Here is the background on it: In 1978 Californians enacted Proposition 13, which limited the ability of local public agencies to increase property taxes based on a property’s assessed value. In 1982, the Mello-Roos Community Facilities Act of 1982 (Government Code §53311-53368.3) was created to provide an alternate method of financing needed improvements and services.
The Act allows any county, city, special district, school district or joint powers authority to establish a Mello-Roos Community Facilities District (a “CFD”) which allows for financing of public improvements and services. The services and improvements that Mello-Roos CFDs can finance include streets, sewer systems and other basic infrastructure, police protection, fire protection, ambulance services, schools, parks, libraries, museums and other cultural facilities. By law, the CFD is also entitled to recover expenses needed to form the CFD and administer the annual special taxes and bonded debt.
A CFD is created to finance public improvements and services when no other source of money is available. CFDs are normally formed in undeveloped areas and are used to build roads and install water and sewer systems so that new homes or commercial space can be built.
The way the tax amount is calculated cannot be directly based on the value of the property. Special Taxes instead are based on mathematical formulas that take into account property characteristics such as use of the property, square footage of the structure and lot size. The formula is defined at the time of formation, and will include a maximum special tax amount and a percentage maximum annual increase.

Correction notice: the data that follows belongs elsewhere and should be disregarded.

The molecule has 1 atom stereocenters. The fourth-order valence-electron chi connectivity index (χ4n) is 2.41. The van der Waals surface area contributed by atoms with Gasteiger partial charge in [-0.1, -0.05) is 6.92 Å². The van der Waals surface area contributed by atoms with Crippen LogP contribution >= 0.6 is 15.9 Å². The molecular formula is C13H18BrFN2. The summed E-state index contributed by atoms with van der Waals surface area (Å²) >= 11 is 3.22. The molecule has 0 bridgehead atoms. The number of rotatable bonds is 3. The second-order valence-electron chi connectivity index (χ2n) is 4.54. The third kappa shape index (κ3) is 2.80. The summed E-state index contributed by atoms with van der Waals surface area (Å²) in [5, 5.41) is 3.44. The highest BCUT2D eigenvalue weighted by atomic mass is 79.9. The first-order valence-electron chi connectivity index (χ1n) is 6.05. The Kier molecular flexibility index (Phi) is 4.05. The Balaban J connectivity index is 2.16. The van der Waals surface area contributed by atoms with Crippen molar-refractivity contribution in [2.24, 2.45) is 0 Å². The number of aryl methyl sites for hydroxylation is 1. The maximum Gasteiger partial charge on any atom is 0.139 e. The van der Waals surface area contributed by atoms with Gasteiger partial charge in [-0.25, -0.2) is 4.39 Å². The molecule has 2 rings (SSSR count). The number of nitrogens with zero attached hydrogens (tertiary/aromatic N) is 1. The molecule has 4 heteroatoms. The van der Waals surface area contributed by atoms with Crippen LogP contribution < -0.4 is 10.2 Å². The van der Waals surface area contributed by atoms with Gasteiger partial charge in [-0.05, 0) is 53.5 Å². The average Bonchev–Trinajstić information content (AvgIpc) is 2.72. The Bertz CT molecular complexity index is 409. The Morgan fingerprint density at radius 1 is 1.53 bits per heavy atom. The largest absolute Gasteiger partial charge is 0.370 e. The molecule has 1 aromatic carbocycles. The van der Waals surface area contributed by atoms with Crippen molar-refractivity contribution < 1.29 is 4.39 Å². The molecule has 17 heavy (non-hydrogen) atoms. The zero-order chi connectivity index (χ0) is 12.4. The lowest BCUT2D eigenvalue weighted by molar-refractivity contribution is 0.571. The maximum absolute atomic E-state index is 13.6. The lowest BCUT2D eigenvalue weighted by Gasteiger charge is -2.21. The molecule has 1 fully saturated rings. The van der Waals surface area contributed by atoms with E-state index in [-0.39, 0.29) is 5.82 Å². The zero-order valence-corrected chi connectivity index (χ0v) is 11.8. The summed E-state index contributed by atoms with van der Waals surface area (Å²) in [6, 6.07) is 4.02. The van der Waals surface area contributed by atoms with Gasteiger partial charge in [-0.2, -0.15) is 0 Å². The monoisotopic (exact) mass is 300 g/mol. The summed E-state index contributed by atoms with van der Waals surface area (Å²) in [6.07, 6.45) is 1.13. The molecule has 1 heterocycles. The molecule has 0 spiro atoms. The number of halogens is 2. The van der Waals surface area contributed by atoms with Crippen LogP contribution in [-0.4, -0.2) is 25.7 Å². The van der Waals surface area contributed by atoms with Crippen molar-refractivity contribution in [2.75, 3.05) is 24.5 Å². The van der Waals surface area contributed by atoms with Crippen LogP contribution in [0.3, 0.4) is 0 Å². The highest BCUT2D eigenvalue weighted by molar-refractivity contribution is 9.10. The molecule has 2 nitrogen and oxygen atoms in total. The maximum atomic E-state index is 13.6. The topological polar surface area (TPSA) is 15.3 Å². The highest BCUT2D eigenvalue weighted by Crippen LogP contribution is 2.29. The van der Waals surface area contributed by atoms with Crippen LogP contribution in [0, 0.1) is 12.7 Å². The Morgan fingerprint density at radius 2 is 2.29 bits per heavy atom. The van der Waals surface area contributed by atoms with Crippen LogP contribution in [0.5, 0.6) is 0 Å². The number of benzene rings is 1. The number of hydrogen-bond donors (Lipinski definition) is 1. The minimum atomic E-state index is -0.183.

Many California residents strongly disagree with it believing that:
1. The extra taxes can potentially limit the potential buyer pool.
2. Mello-Roos payments can often add between .25-.75% of the housing price in annual taxes.
3. Most newer homes in these districts also include homeowner’s association fees, which further increases the monthly housing cost.
4. These payments, though treated as a property tax, are not deductible on federal returns.
On the other hand, there are advantages to purchasing a home with a Mello-Roos taxes, such as:
1. Mello-Roos communities typically have newer homes and newer amenities and newer schools.
2. Infrastructure and key community resources can be well-maintained and funded into the future, which can positively impact property values.
3.Housing inventory is created when new locations are built out.
5.Fees can only be increased a maximum of 2% per year.The
6.The Mello-Roos tax is a defined amount based on the property and is not calculated by the property value.
Ultimately, homebuyers will need to decide if the attraction of a newly built home is worth the extra expense in areas prone to having the tax.
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